“Your eyes can deceive you, don’t trust them.”Obi-Wan Kenobi in Star Wars: A New Hope (aka “Star Wars”)
And so here we are!
Digging into this Sony product a bit (the SRS-NS7), I found a preceding wearable audio unit released by Sony in July, the SRS-NB10. This product was positioned as “the Ultimate Work-From-Home Companion” in the press release for the product. It’s a true wearable device–looking like a kind of weighted scarf–that allows the user to listen to audio (music, podcasts, etc.) and participate in calls all while sauntering freely around. The difference from wireless headphones is that the user will apparently not be blocking out the outside world, as these don’t cover the ears, they rest on the shoulders.
Now hold onto your 21st century hats kids, because I’m literally going draw a thread back some 40 years to a product I remember being marketed when I was a little kid: the Bone Fone (a name that’s extremely unfortunate if not somewhat hilarious.)
The Bone Fone was a device that looked like a weighted scarf and was meant to allow the user to listen to music while not disturbing those around through some sort of bone vibrating induction technology. Sound familiar?! This was first marketed back in 1979… 1979!!!
And this archival news clip actually seems to purport that it worked.
I saw someone selling one of these at a Jamaica Plain garage sale 20 years ago when I was in grad school (my first grad school!) and I still kick myself for not shelling out the $5 to buy it, if only as a curio.
Going back to my original tweet, Sony’s latest wearable device is meant to provide a spatial audio experience with support for Dolby Atmos, which is basically the latest surround sound enhancement that provides sounds from above instead of just around and behind. My only experience with Dolby Atmos is with Amazon’s Echo Studio home speaker which has some speakers that shoot up to the ceiling and bounce off. I tried out some of the Dolby Atmos-enabled programming on Amazon and it’s actually pretty nifty, so I don’t think it’s necessarily all smoke and mirrors but I wonder about the feasibility of wearing a heavy digital scarf around the house.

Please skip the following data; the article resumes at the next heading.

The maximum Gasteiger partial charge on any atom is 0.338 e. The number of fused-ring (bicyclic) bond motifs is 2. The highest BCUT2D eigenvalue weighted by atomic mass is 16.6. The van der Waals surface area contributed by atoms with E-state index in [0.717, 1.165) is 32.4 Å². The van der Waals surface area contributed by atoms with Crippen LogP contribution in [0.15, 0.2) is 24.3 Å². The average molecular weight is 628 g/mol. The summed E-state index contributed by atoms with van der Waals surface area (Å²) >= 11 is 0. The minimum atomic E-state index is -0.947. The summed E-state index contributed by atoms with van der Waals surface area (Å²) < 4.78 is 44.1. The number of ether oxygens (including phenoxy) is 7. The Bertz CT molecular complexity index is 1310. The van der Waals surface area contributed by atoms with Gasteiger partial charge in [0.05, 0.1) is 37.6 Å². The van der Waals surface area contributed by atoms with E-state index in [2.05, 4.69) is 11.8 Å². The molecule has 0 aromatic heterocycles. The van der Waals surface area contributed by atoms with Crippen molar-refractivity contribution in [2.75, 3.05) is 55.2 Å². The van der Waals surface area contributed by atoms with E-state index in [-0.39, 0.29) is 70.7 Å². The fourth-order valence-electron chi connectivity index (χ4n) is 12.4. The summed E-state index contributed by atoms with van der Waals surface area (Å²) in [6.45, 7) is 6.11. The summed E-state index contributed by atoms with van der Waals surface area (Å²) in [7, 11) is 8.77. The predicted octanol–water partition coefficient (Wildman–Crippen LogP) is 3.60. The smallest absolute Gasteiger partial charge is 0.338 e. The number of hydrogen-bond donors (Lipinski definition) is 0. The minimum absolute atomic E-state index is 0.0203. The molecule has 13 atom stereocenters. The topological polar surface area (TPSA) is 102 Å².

However, wearing small earbuds is a completely different thing and I can attest from observing my 13 year old that many people wear AirPods all the time. I purposely didn’t state many “young” people but I will admit there does seem to be a generational gap with that approach for someone like me. I’m used to actively wearing headphones to listen to something (music, video call, podcast, etc.) and then removing them when I’m done, but I definitely know that many people wear devices like AirPods all the time.
And in fact, a few years back when AirPods Pro emerged, some started noting that they offered insights into Apple’s strategy with regard to wearables and augmented reality – a concept driven home by the portmanteau “hearables” (which I first noted in this 2017 piece by Andrew Murphy titled “AirPods: The First Mass Market Hearable”.)
In a follow-up post two years later, Murphy outlines some real out-of-the-box type ideas of what Audio Augmented Reality could entail, musing about shared location based stories or audio experiences, amongst other ideas. One key aspect of shifting between this audio augmented layer is the Transparency Mode of AirPods, which essentially drops any noise cancelling to allow sounds from the real world to be heard. It’s akin to dropping the graphic overlay from a set of smart glasses.
Since the adoption rate of ear-based wearables like AirPods is way ahead of the curve for visual wearables like the RayBan Facebook glasses that I posted about a few weeks ago, I actually think audio AR could be the entry point for mainstream adoption of AR. There’s so much to consider with regard to the user experience of an audio driven augmented reality type of space that I will continue that in my next post, in which I will wrap up my trilogy of wearable blog posts in thrilling fashion!